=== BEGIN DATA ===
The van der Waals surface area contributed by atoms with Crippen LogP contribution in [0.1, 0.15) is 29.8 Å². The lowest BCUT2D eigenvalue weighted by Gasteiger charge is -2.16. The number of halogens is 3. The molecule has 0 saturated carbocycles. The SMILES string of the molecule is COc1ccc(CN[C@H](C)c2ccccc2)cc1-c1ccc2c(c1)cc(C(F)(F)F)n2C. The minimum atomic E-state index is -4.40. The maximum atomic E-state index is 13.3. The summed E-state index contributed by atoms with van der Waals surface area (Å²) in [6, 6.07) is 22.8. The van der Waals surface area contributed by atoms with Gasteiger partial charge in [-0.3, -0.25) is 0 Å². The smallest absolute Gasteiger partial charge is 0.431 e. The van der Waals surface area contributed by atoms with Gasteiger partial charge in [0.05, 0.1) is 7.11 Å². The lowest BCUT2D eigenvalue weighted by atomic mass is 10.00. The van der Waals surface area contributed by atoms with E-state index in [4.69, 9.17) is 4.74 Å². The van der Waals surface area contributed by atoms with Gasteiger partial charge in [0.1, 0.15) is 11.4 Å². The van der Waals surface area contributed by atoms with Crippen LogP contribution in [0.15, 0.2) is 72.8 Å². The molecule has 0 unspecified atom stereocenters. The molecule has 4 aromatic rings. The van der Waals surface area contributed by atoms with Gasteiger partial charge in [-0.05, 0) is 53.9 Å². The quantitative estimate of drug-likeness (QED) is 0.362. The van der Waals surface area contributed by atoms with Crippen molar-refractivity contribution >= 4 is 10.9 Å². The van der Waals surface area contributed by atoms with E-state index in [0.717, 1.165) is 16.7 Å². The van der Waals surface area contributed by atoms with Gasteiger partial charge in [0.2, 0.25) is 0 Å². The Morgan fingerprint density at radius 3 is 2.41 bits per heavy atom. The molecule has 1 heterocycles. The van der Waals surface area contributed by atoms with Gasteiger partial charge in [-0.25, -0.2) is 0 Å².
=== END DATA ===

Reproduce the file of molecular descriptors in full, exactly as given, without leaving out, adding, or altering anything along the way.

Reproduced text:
The van der Waals surface area contributed by atoms with Crippen LogP contribution in [0.1, 0.15) is 29.8 Å². The lowest BCUT2D eigenvalue weighted by Gasteiger charge is -2.16. The number of halogens is 3. The molecule has 0 saturated carbocycles. The SMILES string of the molecule is COc1ccc(CN[C@H](C)c2ccccc2)cc1-c1ccc2c(c1)cc(C(F)(F)F)n2C. The minimum atomic E-state index is -4.40. The maximum atomic E-state index is 13.3. The summed E-state index contributed by atoms with van der Waals surface area (Å²) in [6, 6.07) is 22.8. The van der Waals surface area contributed by atoms with Gasteiger partial charge in [-0.3, -0.25) is 0 Å². The smallest absolute Gasteiger partial charge is 0.431 e. The van der Waals surface area contributed by atoms with Gasteiger partial charge in [0.05, 0.1) is 7.11 Å². The lowest BCUT2D eigenvalue weighted by atomic mass is 10.00. The van der Waals surface area contributed by atoms with E-state index in [4.69, 9.17) is 4.74 Å². The van der Waals surface area contributed by atoms with Gasteiger partial charge in [0.1, 0.15) is 11.4 Å². The van der Waals surface area contributed by atoms with Crippen LogP contribution in [0.15, 0.2) is 72.8 Å². The molecule has 0 unspecified atom stereocenters. The molecule has 4 aromatic rings. The van der Waals surface area contributed by atoms with Gasteiger partial charge in [-0.05, 0) is 53.9 Å². The quantitative estimate of drug-likeness (QED) is 0.362. The van der Waals surface area contributed by atoms with Crippen molar-refractivity contribution >= 4 is 10.9 Å². The van der Waals surface area contributed by atoms with E-state index in [0.717, 1.165) is 16.7 Å². The van der Waals surface area contributed by atoms with Gasteiger partial charge in [0.2, 0.25) is 0 Å². The Morgan fingerprint density at radius 3 is 2.41 bits per heavy atom. The molecule has 1 heterocycles. The van der Waals surface area contributed by atoms with Gasteiger partial charge in [-0.25, -0.2) is 0 Å².